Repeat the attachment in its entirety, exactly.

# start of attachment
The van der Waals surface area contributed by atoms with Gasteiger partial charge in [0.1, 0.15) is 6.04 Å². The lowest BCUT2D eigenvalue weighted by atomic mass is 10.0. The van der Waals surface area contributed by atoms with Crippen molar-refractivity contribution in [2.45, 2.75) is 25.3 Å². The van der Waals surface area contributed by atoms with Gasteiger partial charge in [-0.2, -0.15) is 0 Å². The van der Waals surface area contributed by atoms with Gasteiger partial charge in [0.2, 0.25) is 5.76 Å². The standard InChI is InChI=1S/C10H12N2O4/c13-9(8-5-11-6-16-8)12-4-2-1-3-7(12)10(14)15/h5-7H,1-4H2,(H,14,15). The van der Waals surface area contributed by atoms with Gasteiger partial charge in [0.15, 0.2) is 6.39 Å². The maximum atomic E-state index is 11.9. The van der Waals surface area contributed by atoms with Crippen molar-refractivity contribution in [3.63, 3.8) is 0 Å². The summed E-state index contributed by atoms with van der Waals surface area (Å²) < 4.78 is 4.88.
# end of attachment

The van der Waals surface area contributed by atoms with Gasteiger partial charge in [0.1, 0.15) is 6.04 Å². The lowest BCUT2D eigenvalue weighted by atomic mass is 10.0. The van der Waals surface area contributed by atoms with Crippen molar-refractivity contribution in [2.45, 2.75) is 25.3 Å². The van der Waals surface area contributed by atoms with Gasteiger partial charge in [-0.2, -0.15) is 0 Å². The van der Waals surface area contributed by atoms with Gasteiger partial charge in [0.2, 0.25) is 5.76 Å². The standard InChI is InChI=1S/C10H12N2O4/c13-9(8-5-11-6-16-8)12-4-2-1-3-7(12)10(14)15/h5-7H,1-4H2,(H,14,15). The van der Waals surface area contributed by atoms with Gasteiger partial charge in [0.15, 0.2) is 6.39 Å². The maximum atomic E-state index is 11.9. The van der Waals surface area contributed by atoms with Crippen molar-refractivity contribution in [3.63, 3.8) is 0 Å². The summed E-state index contributed by atoms with van der Waals surface area (Å²) < 4.78 is 4.88.